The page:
After more than a dozen boats burned at the Highport Marina on Lake Texoma Wednesday, clean up and environmental crews began their work to remove debris and ensure that chemicals and fuel didn’t spread into the surrounding waters.
The fire broke out shortly after 9 a.m. Wednesday and damaged or destroyed 17 boats at the marina’s U Dock. The blaze drew multiple fire departments from Collinsville, Denison, Gunter, Locust, North Texas Regional Airport — Perrin Field, Preston and Sherman and sent thick black smoke, visible for miles, billowing into the air. No one was seriously injured in the fire, but only three boats were saved from the flames. Highport Marina staff members and the U.S. Army Corp of Engineers largely led the cleanup and containment efforts.
“We currently have some of our folks assisting with getting the booms that float on top of the water around that dock to contain any chemicals, fuel, oil or floating debris,” U.S. Army Corps of Engineers Assistant Lake Manager Shae Harrison said in a phone interview Wednesday afternoon. “That’s to keep it from spreading to the entire cove, there.”
Grayson County Emergency Management Coordinator Sarah Somers said the Texas State Fire Marshal’s Office is investigating the fire and is coordinating with other state agencies, including the Texas Commission on Environmental Quality and Texas Division of Emergency Management, as well as the Corps of Engineers, who responded to the scene Wednesday.
“We contacted the TCEQ when we became aware of the fire in order to get someone up to look at the environmental hazard both to responders and to the public from air to ground to water,” Somers said.
While waiting for TCEQ personnel to respond, Somers said they also contacted the National Weather Service, and the agency conducted a plume model to project the travel of the smoke. Somers said it was to know, particularly for wind shifts, where any potential hazards were going and also inform residents so they could take protective measures and avoid breathing it in.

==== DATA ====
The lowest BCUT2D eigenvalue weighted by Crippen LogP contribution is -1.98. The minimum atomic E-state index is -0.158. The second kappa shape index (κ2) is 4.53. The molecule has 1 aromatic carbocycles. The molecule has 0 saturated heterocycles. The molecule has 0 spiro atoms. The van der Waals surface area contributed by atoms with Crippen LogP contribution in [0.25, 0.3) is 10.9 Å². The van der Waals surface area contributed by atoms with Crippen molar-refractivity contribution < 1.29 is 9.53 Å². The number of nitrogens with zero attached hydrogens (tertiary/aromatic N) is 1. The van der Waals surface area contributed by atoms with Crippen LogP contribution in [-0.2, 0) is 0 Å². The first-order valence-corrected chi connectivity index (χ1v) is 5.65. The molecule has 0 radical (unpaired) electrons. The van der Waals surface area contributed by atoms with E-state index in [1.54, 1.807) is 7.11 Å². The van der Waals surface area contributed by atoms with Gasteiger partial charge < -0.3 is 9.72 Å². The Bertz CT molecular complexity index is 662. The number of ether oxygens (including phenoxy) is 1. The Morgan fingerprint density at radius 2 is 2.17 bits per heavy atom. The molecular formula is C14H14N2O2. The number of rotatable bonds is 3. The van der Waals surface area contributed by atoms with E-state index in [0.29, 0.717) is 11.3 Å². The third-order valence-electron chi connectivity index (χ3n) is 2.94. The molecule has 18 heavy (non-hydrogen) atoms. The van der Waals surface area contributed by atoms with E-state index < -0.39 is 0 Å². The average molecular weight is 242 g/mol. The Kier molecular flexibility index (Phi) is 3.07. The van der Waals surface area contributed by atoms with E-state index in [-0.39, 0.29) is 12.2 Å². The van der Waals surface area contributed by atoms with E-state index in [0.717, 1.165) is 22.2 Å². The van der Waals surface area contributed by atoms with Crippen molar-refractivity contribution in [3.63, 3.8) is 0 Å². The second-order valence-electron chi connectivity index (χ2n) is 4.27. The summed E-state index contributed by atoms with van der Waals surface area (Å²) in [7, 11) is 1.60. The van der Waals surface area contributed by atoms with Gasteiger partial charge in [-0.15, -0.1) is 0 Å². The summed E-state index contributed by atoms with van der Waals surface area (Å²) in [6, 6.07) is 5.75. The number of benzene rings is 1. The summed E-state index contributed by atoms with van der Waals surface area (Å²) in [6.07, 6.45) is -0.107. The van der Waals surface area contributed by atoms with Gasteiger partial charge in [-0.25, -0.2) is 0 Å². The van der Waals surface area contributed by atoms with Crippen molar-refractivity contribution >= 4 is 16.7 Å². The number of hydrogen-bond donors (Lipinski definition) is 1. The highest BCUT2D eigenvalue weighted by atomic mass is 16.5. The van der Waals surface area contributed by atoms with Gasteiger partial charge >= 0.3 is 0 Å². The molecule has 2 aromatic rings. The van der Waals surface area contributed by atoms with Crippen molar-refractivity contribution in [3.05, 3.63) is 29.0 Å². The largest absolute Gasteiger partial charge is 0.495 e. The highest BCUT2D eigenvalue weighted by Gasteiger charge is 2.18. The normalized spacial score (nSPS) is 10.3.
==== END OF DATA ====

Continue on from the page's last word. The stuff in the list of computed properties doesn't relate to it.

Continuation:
Harrison said all marinas that operate on Lake Texoma must adhere to specific safety regulations at both the local and national level.
“Marinas must have a valid lease with the government to operate a concession on the lake,” Harrison said. “They have to follow all national fire code and county septic code ordinances and rules.”
The assistant lake manager said the Corp of Engineers conducted a routine safety inspection of the Highport Marina in April 2016, though he did not have any information as to how the marina performed on the inspection.
“Our real estate office does annual inspections on all out grants at all of our lakes, nationwide,” Harrison. “It’s a once a year thing they go through and make sure all the electrical components are meeting code. They also inspect the general safety of all the walkways and everything going to all these boat houses.”
With the incident still under investigation, officials have not yet cited a cause for the blaze. Harrison said he heard multiple stories as to how the fire began and did not wish to speculate on the cause. However, Harrison said, in his experience, that boats often catch fire when ventilation mechanisms fail to disperse flammable fumes that build around the engine.
“A lot of times, on these boats, the ventilation inside the engine compartment may not be operating correctly and a lot of gas fumes can actually build up in there. Anytime they come in contact with a cigarette or even just a simple spark it can cause a boat to catch fire and explode.”
Herald Democrat Criminal Justice Editor Jerry Whiteley contributed to this article.